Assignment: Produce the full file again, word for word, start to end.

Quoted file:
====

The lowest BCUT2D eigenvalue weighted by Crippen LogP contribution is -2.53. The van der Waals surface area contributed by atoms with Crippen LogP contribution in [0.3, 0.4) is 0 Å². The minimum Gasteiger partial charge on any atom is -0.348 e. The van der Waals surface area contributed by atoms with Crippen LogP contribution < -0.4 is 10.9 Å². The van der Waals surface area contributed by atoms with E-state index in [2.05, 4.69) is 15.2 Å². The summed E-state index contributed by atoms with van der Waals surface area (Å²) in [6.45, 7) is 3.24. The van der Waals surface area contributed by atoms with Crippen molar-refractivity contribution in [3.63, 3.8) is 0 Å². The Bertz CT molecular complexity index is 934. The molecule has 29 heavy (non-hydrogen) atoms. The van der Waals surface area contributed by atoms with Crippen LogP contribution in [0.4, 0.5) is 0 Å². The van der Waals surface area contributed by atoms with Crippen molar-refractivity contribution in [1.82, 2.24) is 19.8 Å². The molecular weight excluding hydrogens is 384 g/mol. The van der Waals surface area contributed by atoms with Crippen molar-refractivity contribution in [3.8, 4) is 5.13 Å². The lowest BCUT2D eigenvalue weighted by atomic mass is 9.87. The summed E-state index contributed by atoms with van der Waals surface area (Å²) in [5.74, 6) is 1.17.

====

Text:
The lowest BCUT2D eigenvalue weighted by Crippen LogP contribution is -2.53. The van der Waals surface area contributed by atoms with Crippen LogP contribution in [0.3, 0.4) is 0 Å². The minimum Gasteiger partial charge on any atom is -0.348 e. The van der Waals surface area contributed by atoms with Crippen LogP contribution < -0.4 is 10.9 Å². The van der Waals surface area contributed by atoms with E-state index in [2.05, 4.69) is 15.2 Å². The summed E-state index contributed by atoms with van der Waals surface area (Å²) in [6.45, 7) is 3.24. The van der Waals surface area contributed by atoms with Crippen molar-refractivity contribution in [3.63, 3.8) is 0 Å². The Bertz CT molecular complexity index is 934. The molecule has 29 heavy (non-hydrogen) atoms. The van der Waals surface area contributed by atoms with Crippen LogP contribution in [0.4, 0.5) is 0 Å². The van der Waals surface area contributed by atoms with Crippen molar-refractivity contribution in [1.82, 2.24) is 19.8 Å². The molecular weight excluding hydrogens is 384 g/mol. The van der Waals surface area contributed by atoms with Crippen molar-refractivity contribution in [3.8, 4) is 5.13 Å². The lowest BCUT2D eigenvalue weighted by atomic mass is 9.87. The summed E-state index contributed by atoms with van der Waals surface area (Å²) in [5.74, 6) is 1.17.